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OCEAN SPRINGS, Miss. (AP) — The guest of honor’s mother wheeled her outside on Sept. 24 to find the Queen of Hearts, Alice in Wonderland and a host of family and friends waiting on the deck of Sophia’s Secret Garden.

The Cheshire Cat was perched on the limb of a massive Live oak anchoring the wonderland that friends, family and strangers created for Sophia Myers, 7-year-old daughter of Josh and Angel Myers.

Sophia, who has a terminal brain cancer called diffuse intrinsic pontine glioma, might not see another November birthday. Friends and family decided to throw her a Happy Un-birthday Party.

“Once again, our family, friends and community have come together to help us make the most of Sophia’s life,” said her mother, Angel Myers. “I am so overwhelmed. I don’t even know how to begin to thank everyone who made this happen.

“To all of you, thank you with all of our hearts. To everyone reading this — please pray for Sophia. Please pray for all of the sick children. Please seek Him in all things at all times.”

Sophia, for the most part unable to speak, smiled when she saw special friends. Friends from school, dance class and Girl Scouts enjoyed playing in Sophia’s Garden, where white lights are strung in the old oak and Alice in Wonderland props accented the deck and yard.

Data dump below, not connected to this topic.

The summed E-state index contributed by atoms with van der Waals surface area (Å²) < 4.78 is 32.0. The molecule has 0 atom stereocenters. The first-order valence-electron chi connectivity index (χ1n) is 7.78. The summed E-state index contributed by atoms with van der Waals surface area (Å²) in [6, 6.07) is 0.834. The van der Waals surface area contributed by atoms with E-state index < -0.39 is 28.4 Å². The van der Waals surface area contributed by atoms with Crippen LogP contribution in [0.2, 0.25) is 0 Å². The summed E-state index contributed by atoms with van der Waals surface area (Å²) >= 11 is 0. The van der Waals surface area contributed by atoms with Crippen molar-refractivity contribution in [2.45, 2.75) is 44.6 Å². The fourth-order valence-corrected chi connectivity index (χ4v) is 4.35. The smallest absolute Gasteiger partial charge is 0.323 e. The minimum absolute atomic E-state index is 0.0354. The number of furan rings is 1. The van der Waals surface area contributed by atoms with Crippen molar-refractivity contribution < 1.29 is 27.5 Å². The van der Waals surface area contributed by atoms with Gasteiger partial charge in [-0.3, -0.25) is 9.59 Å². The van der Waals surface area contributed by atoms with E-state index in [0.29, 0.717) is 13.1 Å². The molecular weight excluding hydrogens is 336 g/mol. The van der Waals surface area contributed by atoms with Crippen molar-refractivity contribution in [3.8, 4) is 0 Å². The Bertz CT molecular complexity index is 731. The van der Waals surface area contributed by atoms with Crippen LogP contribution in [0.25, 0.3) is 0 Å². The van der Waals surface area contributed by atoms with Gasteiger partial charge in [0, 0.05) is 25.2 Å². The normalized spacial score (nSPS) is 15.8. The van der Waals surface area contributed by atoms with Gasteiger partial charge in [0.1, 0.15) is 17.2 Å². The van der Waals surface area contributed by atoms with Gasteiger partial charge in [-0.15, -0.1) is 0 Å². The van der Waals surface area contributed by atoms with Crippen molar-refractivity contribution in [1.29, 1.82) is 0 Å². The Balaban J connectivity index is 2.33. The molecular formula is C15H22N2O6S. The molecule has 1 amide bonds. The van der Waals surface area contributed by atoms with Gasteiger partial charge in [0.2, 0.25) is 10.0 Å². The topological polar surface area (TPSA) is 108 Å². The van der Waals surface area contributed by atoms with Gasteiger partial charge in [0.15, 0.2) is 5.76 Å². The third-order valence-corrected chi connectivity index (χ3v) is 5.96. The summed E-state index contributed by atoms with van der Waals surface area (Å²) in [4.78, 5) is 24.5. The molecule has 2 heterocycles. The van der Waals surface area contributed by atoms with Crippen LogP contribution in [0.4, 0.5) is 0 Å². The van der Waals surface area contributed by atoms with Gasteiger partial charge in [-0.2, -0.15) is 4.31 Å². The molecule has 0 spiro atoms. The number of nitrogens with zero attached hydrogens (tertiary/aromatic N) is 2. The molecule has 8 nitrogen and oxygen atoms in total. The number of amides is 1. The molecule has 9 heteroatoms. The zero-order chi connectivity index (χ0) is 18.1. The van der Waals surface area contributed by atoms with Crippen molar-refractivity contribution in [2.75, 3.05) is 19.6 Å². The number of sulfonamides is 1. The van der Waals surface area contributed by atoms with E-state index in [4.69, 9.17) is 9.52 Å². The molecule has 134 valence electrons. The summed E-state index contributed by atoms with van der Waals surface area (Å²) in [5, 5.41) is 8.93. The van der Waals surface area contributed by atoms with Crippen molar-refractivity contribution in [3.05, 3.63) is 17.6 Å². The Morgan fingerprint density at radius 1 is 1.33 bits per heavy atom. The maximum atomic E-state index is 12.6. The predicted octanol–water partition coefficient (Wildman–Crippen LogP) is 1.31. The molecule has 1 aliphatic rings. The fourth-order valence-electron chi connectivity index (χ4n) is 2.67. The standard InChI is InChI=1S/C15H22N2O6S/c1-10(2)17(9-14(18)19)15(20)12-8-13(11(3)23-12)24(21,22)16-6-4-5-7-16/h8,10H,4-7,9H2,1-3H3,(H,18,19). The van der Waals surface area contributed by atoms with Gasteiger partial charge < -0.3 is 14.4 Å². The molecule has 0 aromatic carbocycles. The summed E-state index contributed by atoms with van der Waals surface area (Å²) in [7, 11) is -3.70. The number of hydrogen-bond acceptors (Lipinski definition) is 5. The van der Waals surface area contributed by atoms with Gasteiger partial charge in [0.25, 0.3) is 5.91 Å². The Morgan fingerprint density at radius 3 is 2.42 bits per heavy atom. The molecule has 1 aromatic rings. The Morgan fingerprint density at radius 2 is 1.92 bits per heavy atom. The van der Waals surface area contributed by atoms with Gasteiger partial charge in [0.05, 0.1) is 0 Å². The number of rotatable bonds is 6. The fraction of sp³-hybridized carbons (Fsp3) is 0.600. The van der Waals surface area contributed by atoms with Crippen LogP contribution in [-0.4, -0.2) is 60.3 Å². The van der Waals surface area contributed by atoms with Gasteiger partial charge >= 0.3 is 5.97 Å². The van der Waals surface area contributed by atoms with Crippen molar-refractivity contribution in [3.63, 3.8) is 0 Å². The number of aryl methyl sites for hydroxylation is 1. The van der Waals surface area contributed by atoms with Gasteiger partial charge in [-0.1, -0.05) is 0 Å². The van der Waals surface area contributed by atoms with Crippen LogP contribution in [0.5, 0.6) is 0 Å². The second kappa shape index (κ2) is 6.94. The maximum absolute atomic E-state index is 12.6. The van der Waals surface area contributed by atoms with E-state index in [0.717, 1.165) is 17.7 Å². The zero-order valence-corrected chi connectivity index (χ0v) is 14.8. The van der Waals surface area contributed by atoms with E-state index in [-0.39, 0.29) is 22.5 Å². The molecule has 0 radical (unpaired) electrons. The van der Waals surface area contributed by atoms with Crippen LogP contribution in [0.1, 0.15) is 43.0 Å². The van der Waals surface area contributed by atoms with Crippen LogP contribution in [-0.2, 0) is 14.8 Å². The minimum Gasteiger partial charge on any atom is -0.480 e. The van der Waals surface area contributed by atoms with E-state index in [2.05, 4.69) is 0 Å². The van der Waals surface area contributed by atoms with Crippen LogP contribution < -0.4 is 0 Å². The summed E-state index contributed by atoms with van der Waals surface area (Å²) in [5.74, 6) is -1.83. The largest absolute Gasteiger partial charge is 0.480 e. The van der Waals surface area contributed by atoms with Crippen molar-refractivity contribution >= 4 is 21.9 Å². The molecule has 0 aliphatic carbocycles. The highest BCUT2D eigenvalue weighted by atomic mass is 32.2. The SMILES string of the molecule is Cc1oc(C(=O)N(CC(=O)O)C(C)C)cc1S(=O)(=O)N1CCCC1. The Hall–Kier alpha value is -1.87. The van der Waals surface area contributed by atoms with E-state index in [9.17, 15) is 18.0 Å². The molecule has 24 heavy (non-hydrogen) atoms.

Cindy Grefe brought her lemur and other exotic animals. She met Sophia and her family on Sophia’s 7th birthday, when Sophia was healthy and Grefe’s mobile petting zoo, Queenie’s Exotic Animals, entertained at the party.

A group of women from Lucedale prepared food and served it wearing “Love for Sophia” T-shirts because, they said, they wanted to do something to help.

Also at the party were David and Theresa Mohler, whose own daughter, Sophia, died at age 8, in September 2010, of the same rare cancer. A third Ocean Springs child, Jaxon Schoenberger, died in October 2014, just before he turned 7.

Parents want to know why three children within a 25 mile-radius have developed the rare cancer. Nobody knows what causes DIPG.

Angel Myers, a prosecutor in Jackson, George and Greene counties, assured the Mohlers: “I’ll spend the rest of my life getting to the bottom of this.”


Information from: The Sun Herald,